Conventional wisdom says marijuana dispensaries make neighborhoods less safe, but a new study from UC Irvine suggests the conventional wisdom is wrong and that crime increases after cities move to close pot shops.
“Given all the pretty strong rhetoric about dispensaries generating or at least attracting crime, it was not the result we expected,” said Mireille Jacobson, a health economics professor at UCI who studied the data with colleague Tom Chang. “But I feel comfortable saying it’s very unlikely that these places are crime magnets.”
Dispensaries seem to behave in this respect much like restaurants and other mainstream businesses, Jacobson said, helping to deter vehicle break-ins and other low-level crimes simply by putting more bystanders on the streets.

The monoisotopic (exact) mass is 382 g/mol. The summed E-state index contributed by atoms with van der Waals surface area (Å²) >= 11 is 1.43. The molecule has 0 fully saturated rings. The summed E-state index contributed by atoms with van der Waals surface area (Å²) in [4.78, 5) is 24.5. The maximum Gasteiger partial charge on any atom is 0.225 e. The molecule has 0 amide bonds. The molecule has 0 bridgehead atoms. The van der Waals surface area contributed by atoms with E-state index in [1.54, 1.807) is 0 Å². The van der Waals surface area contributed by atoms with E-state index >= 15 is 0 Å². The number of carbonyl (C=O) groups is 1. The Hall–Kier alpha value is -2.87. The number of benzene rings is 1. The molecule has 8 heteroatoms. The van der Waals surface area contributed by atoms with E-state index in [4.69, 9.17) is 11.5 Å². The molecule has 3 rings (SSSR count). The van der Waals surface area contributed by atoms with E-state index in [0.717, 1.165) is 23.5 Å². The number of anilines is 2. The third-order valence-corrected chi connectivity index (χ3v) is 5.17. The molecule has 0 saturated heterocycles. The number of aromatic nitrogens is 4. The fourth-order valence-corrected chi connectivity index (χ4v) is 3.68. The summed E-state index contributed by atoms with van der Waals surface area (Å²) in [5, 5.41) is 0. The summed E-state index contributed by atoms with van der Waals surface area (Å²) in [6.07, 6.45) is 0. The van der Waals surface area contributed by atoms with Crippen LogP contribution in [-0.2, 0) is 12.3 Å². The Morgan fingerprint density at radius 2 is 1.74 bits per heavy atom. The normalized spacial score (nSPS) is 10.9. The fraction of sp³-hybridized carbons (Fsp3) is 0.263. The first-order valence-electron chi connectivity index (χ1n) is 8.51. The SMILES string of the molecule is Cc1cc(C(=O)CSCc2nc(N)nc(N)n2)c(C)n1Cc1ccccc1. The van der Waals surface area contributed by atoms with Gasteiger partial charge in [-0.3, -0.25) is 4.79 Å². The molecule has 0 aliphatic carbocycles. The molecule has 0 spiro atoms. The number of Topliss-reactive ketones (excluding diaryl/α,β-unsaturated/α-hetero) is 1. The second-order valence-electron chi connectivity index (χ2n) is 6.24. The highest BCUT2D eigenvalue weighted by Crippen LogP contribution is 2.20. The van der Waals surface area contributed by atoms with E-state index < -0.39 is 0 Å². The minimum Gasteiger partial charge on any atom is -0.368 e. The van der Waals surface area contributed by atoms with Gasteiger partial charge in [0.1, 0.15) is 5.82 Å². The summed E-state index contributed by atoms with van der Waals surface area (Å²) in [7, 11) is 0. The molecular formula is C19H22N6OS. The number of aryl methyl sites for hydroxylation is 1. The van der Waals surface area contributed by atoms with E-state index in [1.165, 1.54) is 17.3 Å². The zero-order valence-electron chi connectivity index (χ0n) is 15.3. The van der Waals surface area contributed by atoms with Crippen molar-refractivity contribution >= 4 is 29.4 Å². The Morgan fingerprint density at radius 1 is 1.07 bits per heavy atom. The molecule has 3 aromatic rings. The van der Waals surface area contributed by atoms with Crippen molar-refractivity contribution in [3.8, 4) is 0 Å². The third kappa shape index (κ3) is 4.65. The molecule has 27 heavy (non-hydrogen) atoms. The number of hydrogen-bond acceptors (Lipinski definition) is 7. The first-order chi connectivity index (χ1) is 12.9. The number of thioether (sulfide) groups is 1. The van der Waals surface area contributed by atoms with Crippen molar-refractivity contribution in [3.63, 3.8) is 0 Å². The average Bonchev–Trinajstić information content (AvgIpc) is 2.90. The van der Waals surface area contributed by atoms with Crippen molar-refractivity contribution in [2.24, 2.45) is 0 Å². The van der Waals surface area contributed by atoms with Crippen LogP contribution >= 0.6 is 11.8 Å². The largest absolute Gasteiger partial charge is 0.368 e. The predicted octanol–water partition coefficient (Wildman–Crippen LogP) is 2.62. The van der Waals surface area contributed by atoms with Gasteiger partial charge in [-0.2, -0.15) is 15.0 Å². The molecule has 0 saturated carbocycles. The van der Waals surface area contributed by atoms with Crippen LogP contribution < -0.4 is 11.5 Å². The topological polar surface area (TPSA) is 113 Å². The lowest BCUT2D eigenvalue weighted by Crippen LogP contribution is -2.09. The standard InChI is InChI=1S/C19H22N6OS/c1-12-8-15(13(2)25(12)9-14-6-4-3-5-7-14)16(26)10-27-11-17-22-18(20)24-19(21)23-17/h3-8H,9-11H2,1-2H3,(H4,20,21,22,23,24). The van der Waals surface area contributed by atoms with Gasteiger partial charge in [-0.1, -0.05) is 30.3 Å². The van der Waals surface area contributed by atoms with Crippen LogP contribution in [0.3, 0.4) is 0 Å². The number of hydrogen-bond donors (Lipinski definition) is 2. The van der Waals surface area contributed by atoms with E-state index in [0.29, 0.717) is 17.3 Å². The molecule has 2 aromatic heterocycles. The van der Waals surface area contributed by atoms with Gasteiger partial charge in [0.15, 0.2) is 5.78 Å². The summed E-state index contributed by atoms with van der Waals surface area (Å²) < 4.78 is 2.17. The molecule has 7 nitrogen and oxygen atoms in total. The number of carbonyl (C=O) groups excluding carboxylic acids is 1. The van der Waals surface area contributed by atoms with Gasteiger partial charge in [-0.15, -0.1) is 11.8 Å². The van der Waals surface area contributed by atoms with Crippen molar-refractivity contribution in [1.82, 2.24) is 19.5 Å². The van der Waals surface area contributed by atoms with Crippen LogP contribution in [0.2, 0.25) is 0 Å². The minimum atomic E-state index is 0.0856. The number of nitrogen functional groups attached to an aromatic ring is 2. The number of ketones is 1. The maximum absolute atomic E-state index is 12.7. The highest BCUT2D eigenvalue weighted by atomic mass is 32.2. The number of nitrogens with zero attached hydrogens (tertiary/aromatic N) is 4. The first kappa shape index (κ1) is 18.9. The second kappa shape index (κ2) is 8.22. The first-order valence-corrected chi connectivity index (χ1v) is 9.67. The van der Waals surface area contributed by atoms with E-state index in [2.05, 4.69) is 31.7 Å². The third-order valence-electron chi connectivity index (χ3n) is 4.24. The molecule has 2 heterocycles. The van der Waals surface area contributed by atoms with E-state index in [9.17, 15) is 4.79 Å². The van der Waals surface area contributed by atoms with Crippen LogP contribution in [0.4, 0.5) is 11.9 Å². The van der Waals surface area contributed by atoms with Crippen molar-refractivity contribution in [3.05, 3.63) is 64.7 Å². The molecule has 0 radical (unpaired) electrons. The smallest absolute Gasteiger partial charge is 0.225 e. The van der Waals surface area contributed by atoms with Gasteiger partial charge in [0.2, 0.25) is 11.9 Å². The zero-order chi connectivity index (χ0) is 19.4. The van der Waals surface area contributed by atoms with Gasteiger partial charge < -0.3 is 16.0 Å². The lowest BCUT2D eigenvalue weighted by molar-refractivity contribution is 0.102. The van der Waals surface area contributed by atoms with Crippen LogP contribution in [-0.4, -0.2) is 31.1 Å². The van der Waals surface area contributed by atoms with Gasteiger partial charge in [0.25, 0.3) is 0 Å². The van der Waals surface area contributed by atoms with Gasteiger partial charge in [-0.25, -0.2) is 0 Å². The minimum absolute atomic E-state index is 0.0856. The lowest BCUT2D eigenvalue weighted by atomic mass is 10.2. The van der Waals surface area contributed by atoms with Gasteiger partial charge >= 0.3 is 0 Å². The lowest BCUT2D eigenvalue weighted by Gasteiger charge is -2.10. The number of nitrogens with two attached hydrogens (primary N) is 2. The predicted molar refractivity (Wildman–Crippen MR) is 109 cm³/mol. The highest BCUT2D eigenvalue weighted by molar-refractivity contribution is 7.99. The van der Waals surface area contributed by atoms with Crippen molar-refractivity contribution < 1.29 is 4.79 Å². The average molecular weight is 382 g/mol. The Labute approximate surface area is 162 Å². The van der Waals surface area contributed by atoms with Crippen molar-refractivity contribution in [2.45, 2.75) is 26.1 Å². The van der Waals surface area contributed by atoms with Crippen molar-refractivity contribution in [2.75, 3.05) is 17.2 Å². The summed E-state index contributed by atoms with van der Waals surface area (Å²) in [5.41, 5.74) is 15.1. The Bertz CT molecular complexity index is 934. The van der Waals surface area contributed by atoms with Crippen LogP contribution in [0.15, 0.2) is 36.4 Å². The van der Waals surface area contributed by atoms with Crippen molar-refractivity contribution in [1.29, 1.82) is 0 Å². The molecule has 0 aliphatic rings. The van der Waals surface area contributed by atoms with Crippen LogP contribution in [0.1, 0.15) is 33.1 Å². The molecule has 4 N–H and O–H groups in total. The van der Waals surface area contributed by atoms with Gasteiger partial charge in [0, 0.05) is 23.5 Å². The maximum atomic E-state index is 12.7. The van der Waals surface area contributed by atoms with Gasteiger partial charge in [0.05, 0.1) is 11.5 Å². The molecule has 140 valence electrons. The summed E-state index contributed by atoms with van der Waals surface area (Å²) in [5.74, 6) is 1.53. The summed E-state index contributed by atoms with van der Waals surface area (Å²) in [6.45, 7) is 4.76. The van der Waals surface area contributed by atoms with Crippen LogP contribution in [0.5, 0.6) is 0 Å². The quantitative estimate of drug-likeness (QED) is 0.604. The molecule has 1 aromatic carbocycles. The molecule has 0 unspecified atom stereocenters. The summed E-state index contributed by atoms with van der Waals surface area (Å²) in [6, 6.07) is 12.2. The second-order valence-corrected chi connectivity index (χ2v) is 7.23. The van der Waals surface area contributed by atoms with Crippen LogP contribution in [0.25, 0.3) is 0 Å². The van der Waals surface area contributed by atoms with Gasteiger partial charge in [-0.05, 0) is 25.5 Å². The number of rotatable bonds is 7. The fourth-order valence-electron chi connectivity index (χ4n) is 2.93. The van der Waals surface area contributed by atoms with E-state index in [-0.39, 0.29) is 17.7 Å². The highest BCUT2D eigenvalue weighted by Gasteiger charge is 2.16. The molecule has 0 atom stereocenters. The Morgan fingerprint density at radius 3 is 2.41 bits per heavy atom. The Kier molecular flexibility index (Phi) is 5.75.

The study was intentionally narrow in its focus, examining the impact of widespread closures that took place on a single day in Los Angeles. So it couldn’t account for violent crimes such as murder or arson, according to Jacobson, since they aren’t common enough to show up in the window of time she and Chang analyzed.
The study also didn’t attempt to factor in how marijuana dispensaries might impact local quality of life – either for the better, by offering alternatives to addictive drugs such as opiates, or for the negative, by increasing problems such as loitering and traffic.
Future research on those areas is crucial before broad conclusions on how cannabis shops impact crime can be locked down, the report states.
But Jacobson hopes her study might lead to more fact-based policy discussions as California gets ready to launch recreational marijuana sales on Jan. 1.
Inspiration for the study goes back to 2010. Jacobson was living in Venice and noticed that dispensaries all over town were being shut down as Los Angeles attempted to rein in its massive medical marijuana market.
The talk at the time was largely about how these stores made neighborhoods less safe, with…